Additionally, the program started B.A.R.K2GO in 2015 in order to comply with the growing population of students at UBCO and the increasing demand for more access to the program. These shorter sessions, run by the volunteers, happen in the Charles E. Fipke Building, the Library’s Flex Space, and the second floor of the UNC. 


For those who live in VEDA or who have friends who live there, the B.A.R.K program also hosts sessions in the Apex and Lakeview clubrooms. Green would like to give a shout out to Veda for their financial support. She stated, “VEDA has been a champion of B.A.R.K. from our early days and many of our current programs are offered because of VEDA’s generosity.”


Have you ever wondered how the therapy dogs are chosen? The handlers first have to fill in an application form to provide information about, according to the website, “canine behaviour, health, and wellbeing, volunteer availability, and previous volunteer experience,” as well as specific criteria that the program is looking for. Afterwards, they are put on a waitlist. If chosen, the prospective handlers and dogs are required to attend four training sessions where both the handler and their pets’ skills will be assessed and evaluated to determine whether they fit the B.A.R.K session environment. Green said, “handlers and dogs are assessed as a team. Both must pass in order for the team to move forward to the next stage of assessment/internship.”


When prompted to answer whether the handlers have also experienced reduced stress while volunteering for B.A.R.K, Green responded, “we actually conducted a study exploring our handlers’ experience in volunteering (Rousseau et al., 2020). What we learned is that handlers report a lot of benefits as a result of participating in the B.A.R.K. program. These benefits include, but are not limited to, having social interactions with students, finding it rewarding to watch the impact that their therapy dogs have on students, swapping stories with students, and feeling like they are helping others. The handlers also reported learning a lot about themselves and their therapy dogs, including feeling more in-tune with the needs of their dogs, knowing more about their body language, and understanding more about their dogs’ strengths and weaknesses.”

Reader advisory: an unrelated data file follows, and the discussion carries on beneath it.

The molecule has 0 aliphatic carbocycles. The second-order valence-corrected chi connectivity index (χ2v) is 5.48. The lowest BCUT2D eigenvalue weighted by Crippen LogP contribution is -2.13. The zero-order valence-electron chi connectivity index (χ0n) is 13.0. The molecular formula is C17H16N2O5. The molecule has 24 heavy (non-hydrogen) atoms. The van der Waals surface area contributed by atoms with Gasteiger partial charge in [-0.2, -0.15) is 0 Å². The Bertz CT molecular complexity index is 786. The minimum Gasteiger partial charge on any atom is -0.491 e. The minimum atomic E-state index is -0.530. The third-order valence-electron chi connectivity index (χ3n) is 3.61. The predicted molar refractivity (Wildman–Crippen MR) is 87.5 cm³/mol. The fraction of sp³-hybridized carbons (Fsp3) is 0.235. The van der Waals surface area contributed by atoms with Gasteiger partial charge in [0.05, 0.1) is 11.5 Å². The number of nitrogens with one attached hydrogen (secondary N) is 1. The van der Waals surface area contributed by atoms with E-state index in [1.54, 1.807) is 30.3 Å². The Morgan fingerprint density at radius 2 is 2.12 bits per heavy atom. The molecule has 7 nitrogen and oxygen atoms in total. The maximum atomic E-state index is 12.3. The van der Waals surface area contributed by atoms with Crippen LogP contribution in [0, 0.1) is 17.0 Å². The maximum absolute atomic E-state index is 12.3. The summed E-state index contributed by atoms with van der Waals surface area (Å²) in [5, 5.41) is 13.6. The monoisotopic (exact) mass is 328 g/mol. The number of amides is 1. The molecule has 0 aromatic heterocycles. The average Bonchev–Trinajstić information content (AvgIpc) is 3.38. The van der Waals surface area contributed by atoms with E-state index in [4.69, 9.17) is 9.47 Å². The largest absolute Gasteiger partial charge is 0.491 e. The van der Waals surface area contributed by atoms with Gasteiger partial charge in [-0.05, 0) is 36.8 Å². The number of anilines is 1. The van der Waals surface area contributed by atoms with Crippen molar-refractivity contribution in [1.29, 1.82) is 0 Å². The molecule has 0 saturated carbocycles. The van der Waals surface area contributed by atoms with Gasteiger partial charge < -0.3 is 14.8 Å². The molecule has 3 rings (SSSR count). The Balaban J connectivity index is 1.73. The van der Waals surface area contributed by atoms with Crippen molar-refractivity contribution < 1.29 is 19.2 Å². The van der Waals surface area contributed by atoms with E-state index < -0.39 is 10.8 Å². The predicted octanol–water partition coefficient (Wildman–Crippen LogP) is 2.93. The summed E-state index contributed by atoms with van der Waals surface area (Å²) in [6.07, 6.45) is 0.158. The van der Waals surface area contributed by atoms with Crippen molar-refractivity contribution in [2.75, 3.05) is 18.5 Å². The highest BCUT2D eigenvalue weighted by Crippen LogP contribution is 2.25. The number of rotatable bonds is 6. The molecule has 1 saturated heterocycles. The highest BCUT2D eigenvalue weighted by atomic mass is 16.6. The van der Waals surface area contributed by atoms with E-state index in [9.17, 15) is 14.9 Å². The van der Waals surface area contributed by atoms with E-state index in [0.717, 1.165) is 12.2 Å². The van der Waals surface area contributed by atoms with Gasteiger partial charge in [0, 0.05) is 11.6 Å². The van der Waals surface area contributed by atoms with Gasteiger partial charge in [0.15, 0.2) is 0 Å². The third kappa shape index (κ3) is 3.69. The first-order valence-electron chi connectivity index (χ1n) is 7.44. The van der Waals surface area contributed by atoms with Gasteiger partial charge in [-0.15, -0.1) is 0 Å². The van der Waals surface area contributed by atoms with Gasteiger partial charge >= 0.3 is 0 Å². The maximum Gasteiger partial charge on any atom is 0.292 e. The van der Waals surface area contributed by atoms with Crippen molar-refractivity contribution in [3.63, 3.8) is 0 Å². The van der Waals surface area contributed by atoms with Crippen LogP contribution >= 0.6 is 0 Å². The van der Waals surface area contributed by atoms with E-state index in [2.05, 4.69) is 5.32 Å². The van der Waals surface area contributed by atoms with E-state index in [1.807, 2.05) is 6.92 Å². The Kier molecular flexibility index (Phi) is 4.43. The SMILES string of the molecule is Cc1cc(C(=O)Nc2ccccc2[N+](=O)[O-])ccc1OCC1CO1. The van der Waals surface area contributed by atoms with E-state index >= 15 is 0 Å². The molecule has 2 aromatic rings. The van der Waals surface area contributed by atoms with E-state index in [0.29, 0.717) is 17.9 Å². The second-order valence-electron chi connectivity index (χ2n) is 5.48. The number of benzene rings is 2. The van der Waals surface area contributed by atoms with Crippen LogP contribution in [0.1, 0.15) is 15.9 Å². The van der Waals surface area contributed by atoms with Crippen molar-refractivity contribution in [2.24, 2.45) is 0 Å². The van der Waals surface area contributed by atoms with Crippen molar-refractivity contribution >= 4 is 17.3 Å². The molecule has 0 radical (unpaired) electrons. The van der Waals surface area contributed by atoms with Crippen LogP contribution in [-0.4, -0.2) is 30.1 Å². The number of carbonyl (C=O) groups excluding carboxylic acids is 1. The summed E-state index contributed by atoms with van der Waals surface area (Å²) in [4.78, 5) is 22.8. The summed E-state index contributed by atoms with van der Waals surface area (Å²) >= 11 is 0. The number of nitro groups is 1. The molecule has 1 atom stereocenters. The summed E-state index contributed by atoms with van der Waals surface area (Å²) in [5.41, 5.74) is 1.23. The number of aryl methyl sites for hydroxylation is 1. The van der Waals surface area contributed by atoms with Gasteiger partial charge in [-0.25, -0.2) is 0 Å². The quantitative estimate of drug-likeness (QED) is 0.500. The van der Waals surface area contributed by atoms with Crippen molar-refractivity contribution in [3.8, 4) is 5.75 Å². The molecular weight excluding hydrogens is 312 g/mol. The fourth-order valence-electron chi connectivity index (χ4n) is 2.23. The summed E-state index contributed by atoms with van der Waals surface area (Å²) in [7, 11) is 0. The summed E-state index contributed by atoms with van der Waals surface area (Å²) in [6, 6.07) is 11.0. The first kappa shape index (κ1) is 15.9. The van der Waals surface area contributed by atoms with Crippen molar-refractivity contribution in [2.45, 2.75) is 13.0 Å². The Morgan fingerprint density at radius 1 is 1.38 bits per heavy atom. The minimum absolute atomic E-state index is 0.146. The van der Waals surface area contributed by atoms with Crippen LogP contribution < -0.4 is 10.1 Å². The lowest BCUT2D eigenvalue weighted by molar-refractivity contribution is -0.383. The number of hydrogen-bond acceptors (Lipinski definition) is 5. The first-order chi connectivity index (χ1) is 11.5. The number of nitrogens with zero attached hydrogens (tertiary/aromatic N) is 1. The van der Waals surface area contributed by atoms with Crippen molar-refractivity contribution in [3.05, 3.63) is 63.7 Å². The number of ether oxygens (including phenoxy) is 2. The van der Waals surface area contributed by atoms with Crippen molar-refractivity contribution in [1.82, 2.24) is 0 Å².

Moreover, students can volunteer to work for B.A.R.K as they have a variety of positions. The website states that “Being a B.A.R.K. volunteer is a great way to develop leadership skills, establish connections across the campus, and learn about applied research.” However, the application is quite competitive. I had the opportunity to interview Amelia Willcox, a volunteer, about her experiences with B.A.R.K.

Amelia Wilcox; provided by Adam Lauzé Photography


Madeline Grove: What is it like volunteering for B.A.R.K.?


Amelia Willcox: B.A.R.K. is a warm and welcoming environment for people from all types of backgrounds. You are always encouraged to share your unique skills and interests to help build your resume and contribute to the program. When volunteering for B.A.R.K., I often forget I'm working because I’m always surrounded by great people and adorable dogs!


MG: Do you notice your stress decreasing when working with the therapy dogs and with B.A.R.K.?


AW: Absolutely, I always feel better after a long week when I see the dogs! Even being in the B.A.R.K. room with my co-volunteers puts me in a good mood.


MG: When working, do you notice other people’s (both coworkers and participants) stress decreasing as they connect with the therapy dogs?


AW: Yes! The volunteers have a few minutes with the dogs before the session starts and it always sets a great tone for the rest of the evening. As more students come through the session, the energy always relaxes and the students seem to follow suit.


MG: What is your favorite thing about volunteering for B.A.R.K. (besides the dogs, of course)?


AW: My favorite thing about volunteering for B.A.R.K. is the diversity. Every student who is part of the program is encouraged to be themselves, and to use their individuality to strengthen the program.


MG: Is there anything you would like to add?

AW: Volunteering for B.A.R.K. has been one of my favorite experiences at UBCO. I would recommend to anyone who loves dogs, or is interested in the program, to come to our drop ins!